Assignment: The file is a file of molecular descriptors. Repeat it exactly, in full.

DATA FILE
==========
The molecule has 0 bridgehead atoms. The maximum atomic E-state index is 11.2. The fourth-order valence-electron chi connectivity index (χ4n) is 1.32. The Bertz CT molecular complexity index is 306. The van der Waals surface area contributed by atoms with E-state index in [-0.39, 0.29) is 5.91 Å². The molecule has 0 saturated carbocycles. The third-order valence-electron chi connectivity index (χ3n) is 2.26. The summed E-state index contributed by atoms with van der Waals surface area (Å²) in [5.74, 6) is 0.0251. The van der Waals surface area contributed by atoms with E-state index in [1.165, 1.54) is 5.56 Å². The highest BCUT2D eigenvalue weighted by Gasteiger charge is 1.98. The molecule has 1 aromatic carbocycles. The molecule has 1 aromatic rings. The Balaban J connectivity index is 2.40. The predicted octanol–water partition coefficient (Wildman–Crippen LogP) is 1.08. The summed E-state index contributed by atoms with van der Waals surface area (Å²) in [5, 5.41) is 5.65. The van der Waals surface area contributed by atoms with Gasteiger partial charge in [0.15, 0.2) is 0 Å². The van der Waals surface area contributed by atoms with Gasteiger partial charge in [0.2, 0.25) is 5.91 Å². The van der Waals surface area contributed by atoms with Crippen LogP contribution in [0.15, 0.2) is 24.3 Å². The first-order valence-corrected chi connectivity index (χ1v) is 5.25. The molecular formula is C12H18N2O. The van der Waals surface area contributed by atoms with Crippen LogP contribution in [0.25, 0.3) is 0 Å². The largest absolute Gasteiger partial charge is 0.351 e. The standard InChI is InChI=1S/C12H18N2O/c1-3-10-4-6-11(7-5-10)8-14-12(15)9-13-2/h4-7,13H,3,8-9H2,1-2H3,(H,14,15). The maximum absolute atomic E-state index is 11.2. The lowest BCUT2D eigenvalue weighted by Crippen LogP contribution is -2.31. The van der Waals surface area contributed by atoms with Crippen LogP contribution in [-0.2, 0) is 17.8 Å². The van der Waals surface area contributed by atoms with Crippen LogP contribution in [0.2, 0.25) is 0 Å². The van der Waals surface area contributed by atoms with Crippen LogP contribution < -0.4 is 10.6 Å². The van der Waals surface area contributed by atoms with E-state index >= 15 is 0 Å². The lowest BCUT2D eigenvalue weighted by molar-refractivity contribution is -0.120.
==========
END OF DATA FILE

The molecule has 0 bridgehead atoms. The maximum atomic E-state index is 11.2. The fourth-order valence-electron chi connectivity index (χ4n) is 1.32. The Bertz CT molecular complexity index is 306. The van der Waals surface area contributed by atoms with E-state index in [-0.39, 0.29) is 5.91 Å². The molecule has 0 saturated carbocycles. The third-order valence-electron chi connectivity index (χ3n) is 2.26. The summed E-state index contributed by atoms with van der Waals surface area (Å²) in [5.74, 6) is 0.0251. The van der Waals surface area contributed by atoms with E-state index in [1.165, 1.54) is 5.56 Å². The highest BCUT2D eigenvalue weighted by Gasteiger charge is 1.98. The molecule has 1 aromatic carbocycles. The molecule has 1 aromatic rings. The Balaban J connectivity index is 2.40. The predicted octanol–water partition coefficient (Wildman–Crippen LogP) is 1.08. The summed E-state index contributed by atoms with van der Waals surface area (Å²) in [5, 5.41) is 5.65. The van der Waals surface area contributed by atoms with Gasteiger partial charge in [0.15, 0.2) is 0 Å². The van der Waals surface area contributed by atoms with Gasteiger partial charge in [0.2, 0.25) is 5.91 Å². The van der Waals surface area contributed by atoms with Crippen LogP contribution in [0.15, 0.2) is 24.3 Å². The first-order valence-corrected chi connectivity index (χ1v) is 5.25. The molecular formula is C12H18N2O. The van der Waals surface area contributed by atoms with Crippen LogP contribution in [0.25, 0.3) is 0 Å². The largest absolute Gasteiger partial charge is 0.351 e. The standard InChI is InChI=1S/C12H18N2O/c1-3-10-4-6-11(7-5-10)8-14-12(15)9-13-2/h4-7,13H,3,8-9H2,1-2H3,(H,14,15). The maximum absolute atomic E-state index is 11.2. The lowest BCUT2D eigenvalue weighted by Crippen LogP contribution is -2.31. The van der Waals surface area contributed by atoms with Crippen LogP contribution in [-0.2, 0) is 17.8 Å². The van der Waals surface area contributed by atoms with Crippen LogP contribution in [0.2, 0.25) is 0 Å². The van der Waals surface area contributed by atoms with Crippen LogP contribution < -0.4 is 10.6 Å². The van der Waals surface area contributed by atoms with E-state index >= 15 is 0 Å². The lowest BCUT2D eigenvalue weighted by molar-refractivity contribution is -0.120.